For Cause and Comrades: An Analysis
As long as man has had the ability to think for himself, there has been conflict and war. Wars are waged by the rich and powerful, but fought by the poor masses who march, inexorably into the meat grinder. The question of “why do soldiers fight?” arises when looking at the study of warfare. What compelled the hoplite from Sparta, the foot soldier in Napoleon’s Grand Army, the American Infantryman on Omaha Beach, or the Army Ranger in Baghdad to willingly enlist and fight for their cause? The most devastating war in American history was by far the Civil War, claiming more American lives in four years than all other American wars (except World War I and II) combined. What is it that made these hundreds of thousands of men and women abandon their homes and fight against the nation that their forefathers had fought to gain the independence of not a century before. Many scholars believe that slavery, “states rights”, and freedom were the driving factor in these soldier’s minds. However, there was far more than simple ideology that drove these soldiers to Bull Run, Shiloh, Gettysburg, and Appomattox. Other factors that drove these soldiers into service were a sense of patriotism, their comrades in arms, the need to prove themselves, religion, and the defense of freedom and property to name a few. In For Cause and Comrades by James M. McPherson, McPherson argues that ideology plays a major role in why soldiers choose to fight, but in the heat of battle, ideology is forgotten and the aforementioned reasons become a significant reason as to why they choose to stay.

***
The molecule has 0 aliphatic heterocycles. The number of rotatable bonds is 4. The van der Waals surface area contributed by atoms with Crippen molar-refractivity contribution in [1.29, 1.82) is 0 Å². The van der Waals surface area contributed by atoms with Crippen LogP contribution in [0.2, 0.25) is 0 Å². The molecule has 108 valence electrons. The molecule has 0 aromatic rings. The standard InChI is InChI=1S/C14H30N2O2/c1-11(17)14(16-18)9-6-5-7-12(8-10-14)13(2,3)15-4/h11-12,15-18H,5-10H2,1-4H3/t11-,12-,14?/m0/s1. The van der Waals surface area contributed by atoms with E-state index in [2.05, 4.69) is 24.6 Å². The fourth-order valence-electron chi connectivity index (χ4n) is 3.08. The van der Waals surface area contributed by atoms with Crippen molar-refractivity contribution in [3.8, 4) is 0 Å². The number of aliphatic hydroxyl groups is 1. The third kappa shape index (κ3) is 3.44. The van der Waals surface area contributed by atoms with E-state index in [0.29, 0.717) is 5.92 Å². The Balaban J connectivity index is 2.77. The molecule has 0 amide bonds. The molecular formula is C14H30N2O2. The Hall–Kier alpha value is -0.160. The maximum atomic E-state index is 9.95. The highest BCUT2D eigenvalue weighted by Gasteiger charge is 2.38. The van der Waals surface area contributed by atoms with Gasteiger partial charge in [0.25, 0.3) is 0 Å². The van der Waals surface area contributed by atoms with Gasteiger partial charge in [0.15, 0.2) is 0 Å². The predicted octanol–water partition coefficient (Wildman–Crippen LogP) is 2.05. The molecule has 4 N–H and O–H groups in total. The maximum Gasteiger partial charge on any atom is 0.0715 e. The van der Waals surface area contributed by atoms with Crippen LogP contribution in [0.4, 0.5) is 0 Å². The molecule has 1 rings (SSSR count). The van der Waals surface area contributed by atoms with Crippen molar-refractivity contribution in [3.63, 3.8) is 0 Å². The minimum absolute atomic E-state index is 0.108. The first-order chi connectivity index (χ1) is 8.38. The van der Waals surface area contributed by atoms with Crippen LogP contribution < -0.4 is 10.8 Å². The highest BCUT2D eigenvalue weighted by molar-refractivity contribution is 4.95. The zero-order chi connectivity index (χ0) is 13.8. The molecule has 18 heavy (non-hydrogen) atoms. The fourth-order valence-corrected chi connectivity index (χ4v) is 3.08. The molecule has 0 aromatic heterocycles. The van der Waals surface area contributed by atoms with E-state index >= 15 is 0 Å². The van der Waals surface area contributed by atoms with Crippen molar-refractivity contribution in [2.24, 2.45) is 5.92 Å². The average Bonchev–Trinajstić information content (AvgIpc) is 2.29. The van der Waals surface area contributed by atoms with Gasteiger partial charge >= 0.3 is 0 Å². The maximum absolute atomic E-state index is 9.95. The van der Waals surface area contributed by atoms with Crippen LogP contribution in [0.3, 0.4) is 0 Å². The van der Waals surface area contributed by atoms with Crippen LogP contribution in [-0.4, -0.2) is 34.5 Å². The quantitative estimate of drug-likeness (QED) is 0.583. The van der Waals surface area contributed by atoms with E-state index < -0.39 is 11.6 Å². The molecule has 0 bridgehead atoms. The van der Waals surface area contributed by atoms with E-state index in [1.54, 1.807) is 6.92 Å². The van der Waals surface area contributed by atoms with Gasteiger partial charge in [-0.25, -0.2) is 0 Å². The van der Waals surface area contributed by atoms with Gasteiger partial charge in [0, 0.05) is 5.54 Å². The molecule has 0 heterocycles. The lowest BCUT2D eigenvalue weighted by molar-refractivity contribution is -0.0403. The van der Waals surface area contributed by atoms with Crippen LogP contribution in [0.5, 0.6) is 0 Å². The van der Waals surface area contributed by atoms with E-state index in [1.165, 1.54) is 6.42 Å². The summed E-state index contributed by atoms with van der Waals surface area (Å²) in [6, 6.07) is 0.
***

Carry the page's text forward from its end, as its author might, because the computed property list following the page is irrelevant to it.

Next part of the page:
The ideologies that drove citizens to combat in the Civil War varied dramatically between Northern and Southern soldiers. Many soldiers who enlisted in the Federal Army of the North did so as to preserve the young nation, which had less than a century ago, gained its independence from England. The idea of “freeing the slaves” was a very small concern in the...
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